KUALA LUMPUR • Even before Lewis Hamilton hitched a lift to Japan on Niki Lauda's private plane early on Monday morning, his bitter frustrations over events in Malaysia had eased.
The British Formula One driver had shown dominance over all his rivals - his Mercedes team-mate Nico Rosberg included - over the race weekend in Kuala Lumpur, only to see his engine blow up 15 laps from what would have been a thoroughly deserved race win.
He had appeared to be accusing Mercedes of sabotage when he said after Sunday's race "something or someone doesn't want me to win this year".
His anger was understandable. Victory would have seen him re-establish a lead over Rosberg in the World Championship; instead Rosberg finished third and moved 23 points ahead, edging closer to his first drivers' title.
But later, and after a few deep breaths, Hamilton sounded a little more pragmatic.
Could he pick himself up for this Sunday's Japanese Grand Prix?
"You forget I am world champion so I should be all right," he smiled. "I will find strength from within to come to these next races.
"I have been through a lot of these experiences and I am pretty strong already. We will learn.
"The guys will take the engine back and understand why."
The situation reminds him of the start of the season, when Rosberg won the first four races on his way to building up a 43-point lead. Hamilton wiped out that advantage with six wins in seven races.
"We had the problems in the first part of the season and we had the feeling that it was slipping through our fingers and there was nothing we could do about it. Then we had a splurge of good results," he said.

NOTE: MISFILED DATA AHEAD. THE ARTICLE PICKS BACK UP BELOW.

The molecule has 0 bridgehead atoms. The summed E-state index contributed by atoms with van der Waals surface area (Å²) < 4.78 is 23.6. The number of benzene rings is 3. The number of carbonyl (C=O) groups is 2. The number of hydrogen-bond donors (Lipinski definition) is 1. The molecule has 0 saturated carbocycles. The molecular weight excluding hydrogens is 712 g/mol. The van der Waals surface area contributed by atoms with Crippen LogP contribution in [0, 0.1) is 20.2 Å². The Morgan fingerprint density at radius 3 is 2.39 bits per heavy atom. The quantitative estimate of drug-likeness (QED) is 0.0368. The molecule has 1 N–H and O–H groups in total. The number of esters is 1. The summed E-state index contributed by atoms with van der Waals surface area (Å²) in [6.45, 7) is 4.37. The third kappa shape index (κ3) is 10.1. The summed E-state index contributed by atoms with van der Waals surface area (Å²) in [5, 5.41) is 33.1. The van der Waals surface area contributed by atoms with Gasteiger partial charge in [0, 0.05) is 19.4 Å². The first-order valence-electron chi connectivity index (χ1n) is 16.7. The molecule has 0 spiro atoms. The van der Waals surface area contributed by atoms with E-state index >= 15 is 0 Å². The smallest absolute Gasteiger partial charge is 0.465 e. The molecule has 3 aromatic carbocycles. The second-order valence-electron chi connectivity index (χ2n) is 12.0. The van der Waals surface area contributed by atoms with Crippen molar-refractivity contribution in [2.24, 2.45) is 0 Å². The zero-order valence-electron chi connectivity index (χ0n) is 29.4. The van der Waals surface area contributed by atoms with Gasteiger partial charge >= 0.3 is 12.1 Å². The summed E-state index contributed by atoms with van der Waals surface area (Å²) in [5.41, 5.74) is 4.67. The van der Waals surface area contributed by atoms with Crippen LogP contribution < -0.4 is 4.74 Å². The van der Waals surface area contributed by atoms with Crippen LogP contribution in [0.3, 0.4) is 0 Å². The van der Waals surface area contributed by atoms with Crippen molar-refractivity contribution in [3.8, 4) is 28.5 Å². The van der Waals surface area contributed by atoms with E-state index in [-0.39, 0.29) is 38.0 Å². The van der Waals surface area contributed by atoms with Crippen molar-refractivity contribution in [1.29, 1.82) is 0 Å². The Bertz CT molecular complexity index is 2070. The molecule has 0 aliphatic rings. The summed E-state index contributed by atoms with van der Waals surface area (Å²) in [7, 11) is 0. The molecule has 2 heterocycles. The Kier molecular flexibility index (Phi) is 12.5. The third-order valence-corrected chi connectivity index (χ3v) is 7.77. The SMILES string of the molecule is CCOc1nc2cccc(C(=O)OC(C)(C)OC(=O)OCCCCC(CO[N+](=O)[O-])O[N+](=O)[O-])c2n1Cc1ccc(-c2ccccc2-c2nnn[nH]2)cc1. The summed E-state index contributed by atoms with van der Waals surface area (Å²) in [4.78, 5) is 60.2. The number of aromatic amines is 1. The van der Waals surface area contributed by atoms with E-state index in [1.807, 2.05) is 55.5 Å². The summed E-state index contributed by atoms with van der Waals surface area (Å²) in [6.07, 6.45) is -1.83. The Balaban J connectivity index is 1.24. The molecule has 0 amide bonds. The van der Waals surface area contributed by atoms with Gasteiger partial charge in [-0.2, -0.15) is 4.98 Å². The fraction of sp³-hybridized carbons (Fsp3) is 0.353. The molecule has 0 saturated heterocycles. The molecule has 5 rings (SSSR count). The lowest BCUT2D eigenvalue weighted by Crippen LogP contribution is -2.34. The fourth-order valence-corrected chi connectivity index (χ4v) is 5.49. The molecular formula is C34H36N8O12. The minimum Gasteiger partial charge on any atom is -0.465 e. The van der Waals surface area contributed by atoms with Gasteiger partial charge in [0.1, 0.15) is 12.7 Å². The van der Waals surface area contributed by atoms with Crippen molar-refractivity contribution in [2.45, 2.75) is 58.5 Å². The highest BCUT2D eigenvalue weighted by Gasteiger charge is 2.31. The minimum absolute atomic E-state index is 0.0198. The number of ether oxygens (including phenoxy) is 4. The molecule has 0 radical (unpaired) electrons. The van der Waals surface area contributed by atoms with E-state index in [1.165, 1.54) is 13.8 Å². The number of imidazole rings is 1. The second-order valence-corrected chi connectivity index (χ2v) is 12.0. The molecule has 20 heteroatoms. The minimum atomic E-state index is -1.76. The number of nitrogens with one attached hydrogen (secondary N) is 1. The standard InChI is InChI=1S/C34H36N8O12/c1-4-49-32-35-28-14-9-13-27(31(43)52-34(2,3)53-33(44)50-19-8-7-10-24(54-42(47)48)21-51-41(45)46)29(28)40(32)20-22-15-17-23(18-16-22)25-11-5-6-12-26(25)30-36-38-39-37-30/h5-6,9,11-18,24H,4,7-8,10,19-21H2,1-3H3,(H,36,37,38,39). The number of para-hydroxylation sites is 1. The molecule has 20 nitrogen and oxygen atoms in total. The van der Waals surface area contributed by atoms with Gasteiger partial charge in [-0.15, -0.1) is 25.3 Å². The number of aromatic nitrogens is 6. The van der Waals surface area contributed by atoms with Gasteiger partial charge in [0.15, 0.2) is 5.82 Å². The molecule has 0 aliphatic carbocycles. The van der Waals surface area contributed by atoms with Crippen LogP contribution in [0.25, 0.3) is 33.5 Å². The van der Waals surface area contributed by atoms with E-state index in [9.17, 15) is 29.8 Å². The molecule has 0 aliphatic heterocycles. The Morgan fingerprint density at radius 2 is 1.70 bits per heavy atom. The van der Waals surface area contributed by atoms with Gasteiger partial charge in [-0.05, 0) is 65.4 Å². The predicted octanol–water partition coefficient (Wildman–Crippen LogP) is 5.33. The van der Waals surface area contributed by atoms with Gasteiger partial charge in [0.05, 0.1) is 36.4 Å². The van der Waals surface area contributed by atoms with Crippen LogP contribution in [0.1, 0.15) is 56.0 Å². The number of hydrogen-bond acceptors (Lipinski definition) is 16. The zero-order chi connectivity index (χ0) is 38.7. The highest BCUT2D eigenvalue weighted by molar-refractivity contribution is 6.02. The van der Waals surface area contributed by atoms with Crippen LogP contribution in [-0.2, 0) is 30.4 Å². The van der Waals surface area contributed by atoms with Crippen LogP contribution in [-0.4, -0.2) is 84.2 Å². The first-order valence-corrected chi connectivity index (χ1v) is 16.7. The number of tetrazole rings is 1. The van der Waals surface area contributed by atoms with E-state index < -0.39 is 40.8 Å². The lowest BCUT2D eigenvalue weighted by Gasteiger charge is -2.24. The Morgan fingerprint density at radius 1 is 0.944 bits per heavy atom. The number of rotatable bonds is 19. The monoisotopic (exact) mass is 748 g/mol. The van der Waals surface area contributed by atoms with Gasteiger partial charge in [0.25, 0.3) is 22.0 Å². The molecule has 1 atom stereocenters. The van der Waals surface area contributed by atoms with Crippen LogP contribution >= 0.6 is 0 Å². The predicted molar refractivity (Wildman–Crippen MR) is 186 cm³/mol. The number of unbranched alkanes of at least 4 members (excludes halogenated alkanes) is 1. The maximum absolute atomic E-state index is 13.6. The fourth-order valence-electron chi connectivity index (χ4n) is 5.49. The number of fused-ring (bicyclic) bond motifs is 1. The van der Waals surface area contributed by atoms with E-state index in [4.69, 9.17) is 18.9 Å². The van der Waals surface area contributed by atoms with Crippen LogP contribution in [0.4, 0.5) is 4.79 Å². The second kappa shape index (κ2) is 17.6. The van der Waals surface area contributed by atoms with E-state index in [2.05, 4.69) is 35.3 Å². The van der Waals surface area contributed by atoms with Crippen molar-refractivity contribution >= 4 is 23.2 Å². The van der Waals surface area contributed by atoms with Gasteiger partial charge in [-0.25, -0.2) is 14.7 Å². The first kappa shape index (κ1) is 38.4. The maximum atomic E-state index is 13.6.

"And then a bunch of difficult results and this similar kind of feeling that I had back in Barcelona. I have no idea what is going to happen in these next five races. All I can do is what I have done this weekend.
"Come correct, be as focused as I can possibly be, put in the performances that I have this weekend and pray that the car still holds together. I still have faith and hope and that is a powerful thing."
After last Sunday's race, social media was soon full of lurid suggestions that Mercedes were "fixing things". That, of course, is preposterous. What about Rosberg's gearbox problems at Silverstone in July and his difficulties in 2014?
Rosberg himself said: "I understand very well how Lewis feels now because I've been there in my career. It feels horrible and I'm sure he is extremely gutted, especially when you deserve to win a race."